Social care may prevent the need for hospital admission at the end of life, research suggests.
A major study commissioned by the National End of Life care Intelligence Network tracking how 73,000 people use publicly funded health and social care services.
The report Understanding patterns of health and social care at the end of life published by the Nuffield Health showed “considerable variation” in the use of social care between local authorities and between groups of individuals with certain long-term conditions: people with dementia, falls and stroke tended to use most social care services, while people with cancer used less.
It was also found individuals with the highest social care costs had relatively low average hospital costs irrespective of age, leading researchers to claim the use of social care may prevent the need for hospital care.
They argue this finding may become “increasingly important” if local authorities continue to restrict funding of care services to those people with the most critical needs only.
Researchers described the costs of social care for people at the end of life as “reasonably predictable”, and claimed the economic risk to the government of funding social care at the end of life – currently means-tested – “would not be great”.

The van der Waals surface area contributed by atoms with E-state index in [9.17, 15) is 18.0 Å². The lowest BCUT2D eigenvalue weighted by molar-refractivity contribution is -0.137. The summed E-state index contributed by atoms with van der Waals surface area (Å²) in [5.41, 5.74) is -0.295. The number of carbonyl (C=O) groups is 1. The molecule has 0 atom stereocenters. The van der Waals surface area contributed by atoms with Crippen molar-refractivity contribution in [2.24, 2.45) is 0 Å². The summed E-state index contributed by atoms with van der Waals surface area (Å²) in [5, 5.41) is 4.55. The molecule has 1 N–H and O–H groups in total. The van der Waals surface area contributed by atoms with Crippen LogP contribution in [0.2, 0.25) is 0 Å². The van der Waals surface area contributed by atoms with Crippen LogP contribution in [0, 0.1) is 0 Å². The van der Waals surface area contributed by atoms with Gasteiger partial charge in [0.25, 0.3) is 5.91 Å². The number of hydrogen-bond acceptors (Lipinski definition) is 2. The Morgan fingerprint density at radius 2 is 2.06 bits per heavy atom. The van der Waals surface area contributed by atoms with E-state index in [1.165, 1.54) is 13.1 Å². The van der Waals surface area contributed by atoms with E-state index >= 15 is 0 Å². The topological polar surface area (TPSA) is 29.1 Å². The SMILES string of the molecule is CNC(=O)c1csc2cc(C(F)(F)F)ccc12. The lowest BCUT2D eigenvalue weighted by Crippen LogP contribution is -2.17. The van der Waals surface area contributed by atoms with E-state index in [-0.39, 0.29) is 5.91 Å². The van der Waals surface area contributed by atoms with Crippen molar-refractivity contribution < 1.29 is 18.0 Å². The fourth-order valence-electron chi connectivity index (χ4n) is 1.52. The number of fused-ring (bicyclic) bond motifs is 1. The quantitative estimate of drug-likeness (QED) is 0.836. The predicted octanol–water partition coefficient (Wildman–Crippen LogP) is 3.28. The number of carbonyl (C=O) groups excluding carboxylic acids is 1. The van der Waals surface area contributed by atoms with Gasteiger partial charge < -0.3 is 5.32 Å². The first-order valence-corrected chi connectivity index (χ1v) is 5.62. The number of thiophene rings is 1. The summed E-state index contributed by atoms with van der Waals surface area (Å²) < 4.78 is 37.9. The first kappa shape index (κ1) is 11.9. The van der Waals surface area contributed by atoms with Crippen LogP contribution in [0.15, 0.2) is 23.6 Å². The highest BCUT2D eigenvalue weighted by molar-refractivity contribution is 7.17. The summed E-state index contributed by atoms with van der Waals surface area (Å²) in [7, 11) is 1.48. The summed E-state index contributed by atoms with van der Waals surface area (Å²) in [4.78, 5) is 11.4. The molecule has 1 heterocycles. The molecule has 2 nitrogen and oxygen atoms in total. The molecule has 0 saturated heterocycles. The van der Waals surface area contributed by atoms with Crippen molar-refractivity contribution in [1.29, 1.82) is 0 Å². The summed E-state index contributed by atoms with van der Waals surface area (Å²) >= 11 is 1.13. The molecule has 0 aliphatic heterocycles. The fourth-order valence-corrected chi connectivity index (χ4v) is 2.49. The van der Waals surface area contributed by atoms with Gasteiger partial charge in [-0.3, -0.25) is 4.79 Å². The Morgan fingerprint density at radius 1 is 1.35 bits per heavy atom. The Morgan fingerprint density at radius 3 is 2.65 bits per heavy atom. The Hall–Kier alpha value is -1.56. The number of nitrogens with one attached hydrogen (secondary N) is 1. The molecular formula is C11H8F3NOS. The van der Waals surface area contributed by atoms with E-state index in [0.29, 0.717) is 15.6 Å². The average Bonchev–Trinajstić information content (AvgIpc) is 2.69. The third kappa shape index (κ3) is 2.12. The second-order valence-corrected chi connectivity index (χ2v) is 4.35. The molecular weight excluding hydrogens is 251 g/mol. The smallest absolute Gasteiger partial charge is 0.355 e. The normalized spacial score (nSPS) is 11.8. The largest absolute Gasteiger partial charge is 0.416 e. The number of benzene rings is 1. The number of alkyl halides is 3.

“We know that 71% of people would prefer to die at home,” said Claire Henry, Director of the National End of Life Care Programme.
“This report highlights the need for closer integration between health and social care to make that happen. It provides crucial information to enable more to be done in terms of service provision so that more people can live and die well in their preferred place.
"In the current economic climate, intelligence about where to best direct resources is invaluable. We need to work effectively and collaboratively to deliver person-centred end of life care that meets the needs of each and every individual.”
In response to the report, Macmillan Cancer Support has called for free social care at the end of life as the report provides “compelling evidence” that it is achievable.
“Unless the Government implements this urgently, thousands of cancer patients will continue to end up dying in hospital wards unnecessarily,” said Mike Hobday, Director of Policy and Research at Macmillan Cancer Support.